Utah

Cason/Tateoka Wedding - Utah Reception

IMG_0469 Three days before they were married in Louisiana, Charlotte and Ryan had an open house/reception for all their friends and family in Utah.  They held the event in an old dairy barn that the city of Draper has restored and turned into a community event center.

IMG_0523Cason Wedding - Utah

Charlotte and Ryan decorated the barn with a simple, natural theme.  Charlotte made small stone bowls with succulents that were used for centerpieces, and Ryan hung a few strands of lights and flag banners from the trusses.  They did not cover the walls or take down the existing decor (small plaques and old photographs detailing the barn's history hung on the walls).  They wanted to make sure that their decorations would not interfere with the organic ambiance of the barn.

IMG_0525

It turned out that their simple decorations were the perfect compliment to the barn's unique character.  Though it was a large building, the reception felt bright and warm, which only increased as the old barn slowly filled with  guest and family.

IMG_0486IMG_0537IMG_0541IMG_0535IMG_0558IMG_0551

Utah Is Great

It's true.  Utah is great.  This may not be a very popular opinion, especially among people who are not from Utah or have certain ideas about the state's character, namely that it's a bleak desert wasteland with foul weather and full of hyper-religious extremists.  I am not from Utah, though I did live there for six years and admit that certain aspects of the state got on my nerves (like the horrible drivers, the insane traffic, and the endless urban sprawl on the Wasatch Front), but nowhere is without its drawbacks and all that becomes a moot point considering the state's diverse natural beauty.  I've photographed landscapes in many different places throughout Utah and still feel like I haven't even scratched the surface.  So getting to go back this past week for a family reunion at Bryce Canyon got me excited to see some more great scenery.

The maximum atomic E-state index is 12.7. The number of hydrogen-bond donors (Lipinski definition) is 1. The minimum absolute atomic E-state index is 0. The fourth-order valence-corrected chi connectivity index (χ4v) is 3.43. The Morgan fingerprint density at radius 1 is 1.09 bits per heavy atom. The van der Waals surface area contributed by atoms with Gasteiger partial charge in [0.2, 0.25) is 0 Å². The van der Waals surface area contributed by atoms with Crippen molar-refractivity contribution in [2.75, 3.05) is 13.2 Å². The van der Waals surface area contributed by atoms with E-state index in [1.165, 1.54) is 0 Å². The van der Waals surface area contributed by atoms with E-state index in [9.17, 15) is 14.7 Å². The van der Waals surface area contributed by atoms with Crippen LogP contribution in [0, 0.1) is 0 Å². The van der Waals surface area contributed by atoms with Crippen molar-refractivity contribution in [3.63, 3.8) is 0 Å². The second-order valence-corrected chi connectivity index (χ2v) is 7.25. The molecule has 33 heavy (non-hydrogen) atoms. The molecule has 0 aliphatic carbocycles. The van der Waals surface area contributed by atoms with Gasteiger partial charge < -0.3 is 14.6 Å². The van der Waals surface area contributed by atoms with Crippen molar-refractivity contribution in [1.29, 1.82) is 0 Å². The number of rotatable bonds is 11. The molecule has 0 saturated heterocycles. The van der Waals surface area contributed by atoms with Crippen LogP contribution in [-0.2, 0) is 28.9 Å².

This first shot came on highway 20 between Beaver and Panguitch on our way to Bryce. Driving into this high valley (I think it's called the Lower Bear Valley), a summer thunderstorm was breaking and the sun came through the clouds and lit up the green underbrush of the fertile steppe.  But, pulling off the road to get this shot, some local bro in a little green Saturn sped past me at 75mph, middle finger held high out the window, yelling at me for apparently not getting my car off the highway fast enough.  Still, even despite that, I think Utah is great.

Since we only had a few days, we spent the majority of our time at Bryce Canyon.  One of the downsides of Bryce is that its beauty is so easily accessible , which means in the summer the park is overrun.  At times, getting a decent view of the canyon required pushing my way through the unwashed masses, dodging sour-faced Frenchmen and other grumpy Europeans.  I was getting a little annoyed until I reminded myself that I too was a tourist come to gawk.  Whether from California or Germany or Japan I suppose we're all tourists, except for maybe the bro in the green Saturn; I'd say he's pretty much a yokel.  But, on the whole the landscape was spectacular enough that I didn't mind braving the overwhelming crowds to get a glimpse.

The next morning however, we woke up at 6am to get into the park before the crowds and we experienced a quieter side of Bryce.  The sun was just coming up, spraying dramatic light on the Bryce Amphitheater.  As we hiked from the canyon rim down into the darkness of the lower washes, we passed maybe three people on the whole trail.

Down in the depths beneath the red rock, I caught the early morning sun illuminating the hoodoos above us.  It was quiet in the canyon, only the occasional raven cruising silently overhead and a couple of lizards darting in and out of sight between the rocks.  Much better company than the crowd from the day before.